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Modernist Architecture

 
Author winterkjm
Partaker
#1 | Posted: 7 Sep 2021 03:55 | Edited by: winterkjm 
Modernist Nominations (2022)
- Modernist Kaunas: Architecture of Optimism, 1919-1939 (Lithuania)
- The Calouste Gulbenkian Foundation Head Office and Garden (Portugal)

Additional Tentative Nominations: The Architectural Works of Alvar Aalto (Finland), Derzhprom (Ukraine), Modernist Centre of Gdynia (Poland), 20th Century Modern Architecture of the City of Montevideo (Uruguay), Casablanca, city of the twentieth century, crossroads of influences (Morocco), Ensemble of Álvaro Siza's Architecture Works in Portugal

With the exception of Brasilia and The Bauhaus Sites all sites below were inscribed from 2000 to the present. This rate of inscriptions has only increased as more Modernist sites have been put forward. World Heritage Sites connected to "Modernist Architecture" tend to have the largest fluxuations amongst user ratings. In fact, if you browse the reviews its not uncommon to see 1-2 star reviews and then right above or below a 4-5 star review.

The question is does this trend of inscribing "Modernist Architecture" yearly (or nearly so) continue and for how long? Eventually, even the United States may nominate the numerous Ludwig mies van der rohe buildings across the country. What representative "Modernist Architecture" is missing that is most likely to be inscribed next?

20 Modernist Architecture WHS

- Ivrea, industrial city of the 20th century (Italy) Rating Score: 1.49
- Stoclet House (Belgium) Rating Score: 1.52
- Berlin Modernism Housing Estates (Germany) Rating Score: 1.85
- White City of Tel-Aviv - the Modern Movement (Israel) Rating Score: 2.38
- Van Nellefabriek (Netherlands) Rating Score: 2.43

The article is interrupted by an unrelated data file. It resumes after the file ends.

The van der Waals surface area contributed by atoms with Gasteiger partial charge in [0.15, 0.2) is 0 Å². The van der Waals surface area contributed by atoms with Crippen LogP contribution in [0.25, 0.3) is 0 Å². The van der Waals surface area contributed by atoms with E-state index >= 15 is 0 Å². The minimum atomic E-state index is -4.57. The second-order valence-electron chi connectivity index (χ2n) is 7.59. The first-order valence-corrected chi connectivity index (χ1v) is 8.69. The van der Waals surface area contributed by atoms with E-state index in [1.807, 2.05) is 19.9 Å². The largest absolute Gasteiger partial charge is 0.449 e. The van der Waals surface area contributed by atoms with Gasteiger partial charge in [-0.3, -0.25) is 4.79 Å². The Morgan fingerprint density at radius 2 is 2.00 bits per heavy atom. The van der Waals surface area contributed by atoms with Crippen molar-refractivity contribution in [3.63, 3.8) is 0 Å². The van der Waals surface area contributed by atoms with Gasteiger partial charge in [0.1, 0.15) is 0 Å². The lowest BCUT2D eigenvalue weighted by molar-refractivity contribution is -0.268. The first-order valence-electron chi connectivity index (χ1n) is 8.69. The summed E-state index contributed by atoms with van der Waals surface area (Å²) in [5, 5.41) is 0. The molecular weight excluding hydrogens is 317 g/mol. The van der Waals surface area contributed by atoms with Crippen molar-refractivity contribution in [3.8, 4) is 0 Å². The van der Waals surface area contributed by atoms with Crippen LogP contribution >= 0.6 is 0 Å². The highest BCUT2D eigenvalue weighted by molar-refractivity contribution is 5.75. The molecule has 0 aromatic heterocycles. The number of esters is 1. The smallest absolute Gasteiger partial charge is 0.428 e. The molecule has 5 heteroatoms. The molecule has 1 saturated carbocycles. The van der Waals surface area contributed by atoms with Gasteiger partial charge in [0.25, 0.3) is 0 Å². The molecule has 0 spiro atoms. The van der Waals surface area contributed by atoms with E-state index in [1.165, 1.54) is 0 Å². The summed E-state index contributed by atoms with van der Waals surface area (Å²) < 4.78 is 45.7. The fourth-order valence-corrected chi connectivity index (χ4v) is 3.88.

- Ciudad Universitaria de Caracas (Venezuela) Rating Score: 2.51
- Pampulha Modern Ensemble (Brazil) Rating Score 2.51
- Fagus Factory in Alfeld (Germany) Raing Score: 2.55
- Mathildenhöhe Darmstadt (Germany) Rating Score: 2.57
- Central University City Campus of the Universidad Nacional Autonoma de Mexico (Mexico) Rating Score: 2.63
- The work of engineer Eladio Dieste: Church of Atlántida (Uruguay) Rating Score: 2.65
- The Bauhaus and its Sites in Weimar, Dessau and Bernau (Germany) Rating Score: 2.69
- The Architectural Work of Le Corbusier, an Outstanding Contribution to the Modern Movement (Argentina, Belgium, France, Germany, India, Japan, Switzerland) Rating Score: 2.79
- Luis Barragán House and Studio (Mexico) Rating Score: 2.82
- Speicherstadt and Kontorhaus District with Chilehaus (Germany) Rating Score: 2.86
- Sítio Roberto Burle Marx (Brazil) Rating Score: 2.88
- Tugendhat Villa in Brno (Czechia) Rating Score: 2.99
- Rietveld Schröder House (Netherlands) Rating Score: 3.04
- The 20th-Century Architecture of Frank Lloyd Wright (United States) Rating Score: 3.16
- Brasilia (Brazil) Rating Score: 3.50

Author Jonas Bergmann
Partaker
#2 | Posted: 7 Sep 2021 10:50 
I am convinced that the trend will continue because now the historic value of these buildings is more accepted and it is also possible to review the real gems better than 20 or 25 years ago.
Although I am not able to give a prediction which missing representative "Modernist Architecture" is most likely to be inscribed next, there will be for sure serial nominations where Germany will be extremely successful in :-).
If allowed I can only give my own opinion what should be inscribed.

Author Pavel
Partaker
#3 | Posted: 7 Sep 2021 14:28 | Edited by: Pavel 
The trend should continue for a while, BAUHAUS celebrated 100 years aniversary very recently. Thus, we can easily have in one line Ancient, Romanesque, Gothic, Renaissance, Baroque, Classicist, Art Nouveau, and Interwar monumetnts/ensembles on the list. But I think it is already very close to its limit now! From my Czech point of view, I do not think that Hradec Králové and Zlín, where old cores were completed by excellent Interwar architecture, should be on the list. On the other hand, I support already proposed Kaunas and Gdynia together with non-European sites to be inscribed.
I am for the era of after-war architecture. Big question is what is the time limit. It was evident on Gdansk shipyard example this year, that 80-90s is still too fresh and too sensitive. I would intuitively say: 70s is already OK. It means brutalism and intrusions of modern monuments into the historical context.
In my opinion, the list posted by winterkjm should include Plečnik works in Ljubljana (rating 2.6) inscribed this year. I take it from the Buddhist point of view: positive and negative emmotions are equal, thus even Plečnik who hated functionalism should be in one bag with Ludwig Mies van der Rohe.

Author Liam
Partaker
#4 | Posted: 7 Sep 2021 15:50 | Edited by: Liam